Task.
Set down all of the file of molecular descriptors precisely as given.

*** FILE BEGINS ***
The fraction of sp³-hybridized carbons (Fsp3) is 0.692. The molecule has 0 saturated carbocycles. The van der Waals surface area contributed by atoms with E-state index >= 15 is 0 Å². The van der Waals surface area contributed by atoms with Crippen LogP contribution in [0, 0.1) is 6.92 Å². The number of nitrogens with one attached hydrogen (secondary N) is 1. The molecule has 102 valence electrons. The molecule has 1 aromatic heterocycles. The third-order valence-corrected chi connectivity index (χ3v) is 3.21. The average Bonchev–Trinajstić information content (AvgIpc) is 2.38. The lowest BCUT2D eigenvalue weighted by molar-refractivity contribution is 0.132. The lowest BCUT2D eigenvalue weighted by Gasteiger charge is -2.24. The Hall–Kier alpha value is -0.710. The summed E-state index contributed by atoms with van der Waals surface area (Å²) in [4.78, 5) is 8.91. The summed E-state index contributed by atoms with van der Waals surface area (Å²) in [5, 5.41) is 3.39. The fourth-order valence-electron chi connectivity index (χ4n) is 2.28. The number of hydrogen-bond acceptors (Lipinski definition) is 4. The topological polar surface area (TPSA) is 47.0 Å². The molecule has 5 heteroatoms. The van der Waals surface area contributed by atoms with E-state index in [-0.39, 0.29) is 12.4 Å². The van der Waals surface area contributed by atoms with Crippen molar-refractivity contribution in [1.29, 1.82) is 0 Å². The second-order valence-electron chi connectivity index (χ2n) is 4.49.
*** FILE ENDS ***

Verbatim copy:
The fraction of sp³-hybridized carbons (Fsp3) is 0.692. The molecule has 0 saturated carbocycles. The van der Waals surface area contributed by atoms with E-state index >= 15 is 0 Å². The van der Waals surface area contributed by atoms with Crippen LogP contribution in [0, 0.1) is 6.92 Å². The number of nitrogens with one attached hydrogen (secondary N) is 1. The molecule has 102 valence electrons. The molecule has 1 aromatic heterocycles. The third-order valence-corrected chi connectivity index (χ3v) is 3.21. The average Bonchev–Trinajstić information content (AvgIpc) is 2.38. The lowest BCUT2D eigenvalue weighted by molar-refractivity contribution is 0.132. The lowest BCUT2D eigenvalue weighted by Gasteiger charge is -2.24. The Hall–Kier alpha value is -0.710. The summed E-state index contributed by atoms with van der Waals surface area (Å²) in [4.78, 5) is 8.91. The summed E-state index contributed by atoms with van der Waals surface area (Å²) in [5, 5.41) is 3.39. The fourth-order valence-electron chi connectivity index (χ4n) is 2.28. The number of hydrogen-bond acceptors (Lipinski definition) is 4. The topological polar surface area (TPSA) is 47.0 Å². The molecule has 5 heteroatoms. The van der Waals surface area contributed by atoms with E-state index in [-0.39, 0.29) is 12.4 Å². The van der Waals surface area contributed by atoms with Crippen molar-refractivity contribution in [1.29, 1.82) is 0 Å². The second-order valence-electron chi connectivity index (χ2n) is 4.49.